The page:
KB: I wrote a review of the new Sister Spit anthology for the Los Angeles Review of Books. The book shows us the inner sanctum of the touring van hurtling through America. This amazing queer crew—and if you want to say badass writers—spills out of the van onto the stages of America. There was a culture and world happening inside the van that radiated out into communities. What was your experience touring with Sister Spit?
EM: Weirdly, I don’t have a copy of the book yet. Sister Spit was so great for all of us at different points. Some people had been in bands, some people had not been in bands—but everybody had that desire to be on the road, to be a touring artist. That thing we are talking about, to not only be in that identity group but to move with it. You think about a moment in time where there’s lesbian separatist land like Michigan Women’s Festival. To counter it with Sister Spit which is really mobile. It started in the twentieth century but it’s very post-twentieth century. It’s not a static community structure in any way. Even to the point where it’s not all lesbians. It’s not all queer. It’s not all women. It’s this new thing. And the fact that the make up of the personalities was not constant either is great. I was honored and delighted to be a part of it. It could not have been more wonderful.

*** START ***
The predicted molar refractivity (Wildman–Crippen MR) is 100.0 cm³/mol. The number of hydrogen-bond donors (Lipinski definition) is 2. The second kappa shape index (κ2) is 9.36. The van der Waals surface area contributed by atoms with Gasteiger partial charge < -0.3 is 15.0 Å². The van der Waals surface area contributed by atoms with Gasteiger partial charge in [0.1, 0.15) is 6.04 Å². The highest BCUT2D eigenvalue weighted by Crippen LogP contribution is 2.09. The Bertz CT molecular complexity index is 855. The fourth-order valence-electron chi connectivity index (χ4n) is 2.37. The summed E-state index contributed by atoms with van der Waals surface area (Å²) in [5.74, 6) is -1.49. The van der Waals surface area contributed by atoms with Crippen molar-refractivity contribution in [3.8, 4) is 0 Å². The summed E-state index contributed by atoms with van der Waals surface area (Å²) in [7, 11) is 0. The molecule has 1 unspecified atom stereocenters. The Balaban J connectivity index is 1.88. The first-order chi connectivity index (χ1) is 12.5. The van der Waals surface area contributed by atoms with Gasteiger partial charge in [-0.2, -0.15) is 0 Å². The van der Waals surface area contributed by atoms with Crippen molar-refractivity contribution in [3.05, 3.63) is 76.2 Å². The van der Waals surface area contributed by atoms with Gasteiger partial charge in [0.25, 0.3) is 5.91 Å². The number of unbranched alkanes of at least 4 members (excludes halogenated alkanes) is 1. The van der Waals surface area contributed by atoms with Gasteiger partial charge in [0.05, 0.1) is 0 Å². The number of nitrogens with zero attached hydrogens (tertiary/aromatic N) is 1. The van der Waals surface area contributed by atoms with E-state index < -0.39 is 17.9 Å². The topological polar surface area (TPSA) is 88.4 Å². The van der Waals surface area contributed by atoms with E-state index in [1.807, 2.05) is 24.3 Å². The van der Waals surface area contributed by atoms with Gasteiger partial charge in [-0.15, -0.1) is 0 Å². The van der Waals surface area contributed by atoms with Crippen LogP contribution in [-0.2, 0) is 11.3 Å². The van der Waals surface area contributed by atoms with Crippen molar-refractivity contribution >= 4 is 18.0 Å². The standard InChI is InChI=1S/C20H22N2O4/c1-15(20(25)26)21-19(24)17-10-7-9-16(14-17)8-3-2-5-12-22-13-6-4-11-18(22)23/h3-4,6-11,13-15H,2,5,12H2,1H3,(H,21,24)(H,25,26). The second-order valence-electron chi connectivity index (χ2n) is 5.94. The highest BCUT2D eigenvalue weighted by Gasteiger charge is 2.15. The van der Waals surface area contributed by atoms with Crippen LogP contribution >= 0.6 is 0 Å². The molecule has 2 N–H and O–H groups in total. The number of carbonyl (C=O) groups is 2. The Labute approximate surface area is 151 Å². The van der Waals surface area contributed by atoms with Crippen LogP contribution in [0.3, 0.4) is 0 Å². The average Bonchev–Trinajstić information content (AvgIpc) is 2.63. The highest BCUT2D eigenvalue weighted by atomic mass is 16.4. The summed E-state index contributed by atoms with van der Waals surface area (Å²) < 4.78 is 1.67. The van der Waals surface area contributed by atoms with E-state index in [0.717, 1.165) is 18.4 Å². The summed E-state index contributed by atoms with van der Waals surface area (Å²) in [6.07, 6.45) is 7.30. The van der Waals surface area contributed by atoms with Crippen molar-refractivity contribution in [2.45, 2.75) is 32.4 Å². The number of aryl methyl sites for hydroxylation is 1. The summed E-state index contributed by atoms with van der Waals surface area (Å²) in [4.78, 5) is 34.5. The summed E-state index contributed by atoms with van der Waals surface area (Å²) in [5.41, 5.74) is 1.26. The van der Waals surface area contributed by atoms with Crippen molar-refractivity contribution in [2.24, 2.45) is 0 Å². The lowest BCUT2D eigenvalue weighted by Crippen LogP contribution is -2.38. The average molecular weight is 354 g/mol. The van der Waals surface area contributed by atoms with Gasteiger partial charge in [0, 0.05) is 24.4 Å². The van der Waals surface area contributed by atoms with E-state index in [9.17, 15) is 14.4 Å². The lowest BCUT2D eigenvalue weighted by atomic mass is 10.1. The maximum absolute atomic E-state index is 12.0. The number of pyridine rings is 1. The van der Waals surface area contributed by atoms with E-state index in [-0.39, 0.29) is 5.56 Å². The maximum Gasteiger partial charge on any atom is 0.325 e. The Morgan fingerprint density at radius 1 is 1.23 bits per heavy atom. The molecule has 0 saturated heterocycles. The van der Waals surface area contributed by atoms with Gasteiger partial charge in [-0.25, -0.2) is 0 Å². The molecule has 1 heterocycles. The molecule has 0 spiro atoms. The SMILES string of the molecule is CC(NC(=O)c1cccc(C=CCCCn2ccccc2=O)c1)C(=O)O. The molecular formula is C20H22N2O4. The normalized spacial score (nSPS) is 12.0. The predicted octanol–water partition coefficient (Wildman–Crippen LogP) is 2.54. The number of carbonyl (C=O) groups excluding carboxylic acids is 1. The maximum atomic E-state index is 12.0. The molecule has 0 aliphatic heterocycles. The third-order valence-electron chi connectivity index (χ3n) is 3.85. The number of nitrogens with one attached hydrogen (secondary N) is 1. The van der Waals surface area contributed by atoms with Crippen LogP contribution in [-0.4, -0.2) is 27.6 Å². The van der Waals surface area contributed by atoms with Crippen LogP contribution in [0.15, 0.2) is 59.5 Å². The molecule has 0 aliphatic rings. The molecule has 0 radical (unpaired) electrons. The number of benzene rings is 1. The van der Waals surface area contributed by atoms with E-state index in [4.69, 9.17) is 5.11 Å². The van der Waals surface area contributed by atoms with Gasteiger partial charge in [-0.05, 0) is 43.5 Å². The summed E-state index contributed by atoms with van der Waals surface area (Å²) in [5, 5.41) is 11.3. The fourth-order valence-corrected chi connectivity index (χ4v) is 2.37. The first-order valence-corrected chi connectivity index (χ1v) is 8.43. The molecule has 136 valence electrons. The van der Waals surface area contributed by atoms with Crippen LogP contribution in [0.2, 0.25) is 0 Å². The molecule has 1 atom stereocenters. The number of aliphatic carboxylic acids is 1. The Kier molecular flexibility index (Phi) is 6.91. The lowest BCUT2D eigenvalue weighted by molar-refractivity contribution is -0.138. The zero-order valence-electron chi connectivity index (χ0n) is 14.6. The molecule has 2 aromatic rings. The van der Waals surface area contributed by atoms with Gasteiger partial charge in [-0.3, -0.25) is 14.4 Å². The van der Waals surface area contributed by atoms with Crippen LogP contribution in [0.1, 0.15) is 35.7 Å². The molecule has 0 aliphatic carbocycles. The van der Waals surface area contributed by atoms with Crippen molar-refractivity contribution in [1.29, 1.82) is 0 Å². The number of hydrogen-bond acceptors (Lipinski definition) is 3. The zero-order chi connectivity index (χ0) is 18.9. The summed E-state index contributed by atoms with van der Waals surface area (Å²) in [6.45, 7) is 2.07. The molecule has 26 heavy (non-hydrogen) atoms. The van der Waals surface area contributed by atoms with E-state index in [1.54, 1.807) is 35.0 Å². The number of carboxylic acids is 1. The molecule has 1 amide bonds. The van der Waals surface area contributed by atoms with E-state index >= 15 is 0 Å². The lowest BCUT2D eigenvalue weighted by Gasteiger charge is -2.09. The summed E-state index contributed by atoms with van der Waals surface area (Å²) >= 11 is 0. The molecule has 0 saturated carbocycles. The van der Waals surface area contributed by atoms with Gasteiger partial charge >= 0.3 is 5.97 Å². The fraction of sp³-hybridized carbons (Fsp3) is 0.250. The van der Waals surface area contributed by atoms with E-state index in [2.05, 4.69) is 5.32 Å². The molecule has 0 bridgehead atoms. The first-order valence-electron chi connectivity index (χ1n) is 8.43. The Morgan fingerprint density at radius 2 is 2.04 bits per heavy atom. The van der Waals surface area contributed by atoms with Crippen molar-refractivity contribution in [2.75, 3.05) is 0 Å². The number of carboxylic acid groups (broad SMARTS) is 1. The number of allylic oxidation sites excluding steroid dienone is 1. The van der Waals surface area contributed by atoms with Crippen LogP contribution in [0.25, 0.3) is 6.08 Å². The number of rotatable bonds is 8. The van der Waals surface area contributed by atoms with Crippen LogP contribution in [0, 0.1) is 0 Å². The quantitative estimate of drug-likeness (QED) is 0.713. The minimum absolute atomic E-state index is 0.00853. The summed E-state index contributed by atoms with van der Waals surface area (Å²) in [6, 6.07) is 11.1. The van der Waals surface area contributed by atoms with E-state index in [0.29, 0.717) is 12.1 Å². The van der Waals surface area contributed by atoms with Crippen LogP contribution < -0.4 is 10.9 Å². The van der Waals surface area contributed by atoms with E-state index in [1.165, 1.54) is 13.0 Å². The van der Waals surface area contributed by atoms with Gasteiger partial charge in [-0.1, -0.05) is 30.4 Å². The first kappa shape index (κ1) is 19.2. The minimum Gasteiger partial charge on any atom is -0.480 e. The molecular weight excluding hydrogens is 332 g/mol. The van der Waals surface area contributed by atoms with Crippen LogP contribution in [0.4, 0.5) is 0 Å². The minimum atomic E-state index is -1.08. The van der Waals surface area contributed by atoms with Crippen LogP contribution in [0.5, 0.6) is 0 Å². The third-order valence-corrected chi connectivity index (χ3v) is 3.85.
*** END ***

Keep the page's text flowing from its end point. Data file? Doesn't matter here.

KB: There is a loose coolness to the way your poems travel on the page, you do this associative leaping where you travel through images and moments quickly, easily. This comes across when you read as well. There’s a cool, relaxed cadence that fits the structuring of your poems. Can you talk about this?
EM: It’s so amazing that we have these pulsing, rich, imaginary spaces. The thing that always seemed exciting to me about being a poet is you get to show how that space operates. I’m sort of offended by the term “stream of consciousness,” but indeed every consciousness is alive. One moves through thoughts and moves through the world and the day by sailing from one thought to the next. You know, in the same way that you don’t want to stand at a party and be trapped in a corner by somebody who wants to tell you everything that they’re thinking about you or about them. It’s like you want people to make selections. So learning to make those selections and to hopefully create a sense of moving through a lot of territory, slightly nimbly, is a real desire of mine for why I want to write.